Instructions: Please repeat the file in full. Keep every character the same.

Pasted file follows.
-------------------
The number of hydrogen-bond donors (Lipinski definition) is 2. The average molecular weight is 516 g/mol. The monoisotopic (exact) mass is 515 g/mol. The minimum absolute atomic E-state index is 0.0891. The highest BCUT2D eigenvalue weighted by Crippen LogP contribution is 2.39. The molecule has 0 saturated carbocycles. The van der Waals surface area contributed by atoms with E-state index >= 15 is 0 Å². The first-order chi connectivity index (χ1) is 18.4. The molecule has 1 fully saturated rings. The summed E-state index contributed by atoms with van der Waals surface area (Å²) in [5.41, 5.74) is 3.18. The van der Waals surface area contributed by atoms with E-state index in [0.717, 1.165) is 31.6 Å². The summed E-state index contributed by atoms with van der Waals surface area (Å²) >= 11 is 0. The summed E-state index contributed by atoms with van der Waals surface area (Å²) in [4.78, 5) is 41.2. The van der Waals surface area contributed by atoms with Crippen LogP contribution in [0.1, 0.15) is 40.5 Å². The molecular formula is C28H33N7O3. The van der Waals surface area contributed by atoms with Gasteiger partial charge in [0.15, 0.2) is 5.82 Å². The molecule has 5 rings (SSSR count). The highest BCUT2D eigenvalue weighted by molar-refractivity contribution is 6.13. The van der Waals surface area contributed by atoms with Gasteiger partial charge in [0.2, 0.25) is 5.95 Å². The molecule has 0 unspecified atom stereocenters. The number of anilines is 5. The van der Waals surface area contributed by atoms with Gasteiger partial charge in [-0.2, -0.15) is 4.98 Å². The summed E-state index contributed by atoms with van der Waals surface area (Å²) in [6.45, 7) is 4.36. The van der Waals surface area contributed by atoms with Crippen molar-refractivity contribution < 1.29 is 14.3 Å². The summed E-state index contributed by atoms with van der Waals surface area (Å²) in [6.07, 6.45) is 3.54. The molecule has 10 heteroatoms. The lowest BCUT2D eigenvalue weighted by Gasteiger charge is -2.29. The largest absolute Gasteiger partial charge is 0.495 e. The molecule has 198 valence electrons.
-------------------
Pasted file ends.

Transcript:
The number of hydrogen-bond donors (Lipinski definition) is 2. The average molecular weight is 516 g/mol. The monoisotopic (exact) mass is 515 g/mol. The minimum absolute atomic E-state index is 0.0891. The highest BCUT2D eigenvalue weighted by Crippen LogP contribution is 2.39. The molecule has 0 saturated carbocycles. The van der Waals surface area contributed by atoms with E-state index >= 15 is 0 Å². The first-order chi connectivity index (χ1) is 18.4. The molecule has 1 fully saturated rings. The summed E-state index contributed by atoms with van der Waals surface area (Å²) in [5.41, 5.74) is 3.18. The van der Waals surface area contributed by atoms with E-state index in [0.717, 1.165) is 31.6 Å². The summed E-state index contributed by atoms with van der Waals surface area (Å²) >= 11 is 0. The summed E-state index contributed by atoms with van der Waals surface area (Å²) in [4.78, 5) is 41.2. The van der Waals surface area contributed by atoms with Crippen LogP contribution in [0.1, 0.15) is 40.5 Å². The molecular formula is C28H33N7O3. The van der Waals surface area contributed by atoms with Gasteiger partial charge in [0.15, 0.2) is 5.82 Å². The molecule has 5 rings (SSSR count). The highest BCUT2D eigenvalue weighted by molar-refractivity contribution is 6.13. The van der Waals surface area contributed by atoms with Gasteiger partial charge in [0.2, 0.25) is 5.95 Å². The molecule has 0 unspecified atom stereocenters. The number of anilines is 5. The van der Waals surface area contributed by atoms with Gasteiger partial charge in [-0.2, -0.15) is 4.98 Å². The summed E-state index contributed by atoms with van der Waals surface area (Å²) in [6.45, 7) is 4.36. The van der Waals surface area contributed by atoms with Crippen molar-refractivity contribution < 1.29 is 14.3 Å². The summed E-state index contributed by atoms with van der Waals surface area (Å²) in [6.07, 6.45) is 3.54. The molecule has 10 heteroatoms. The lowest BCUT2D eigenvalue weighted by Gasteiger charge is -2.29. The largest absolute Gasteiger partial charge is 0.495 e. The molecule has 198 valence electrons.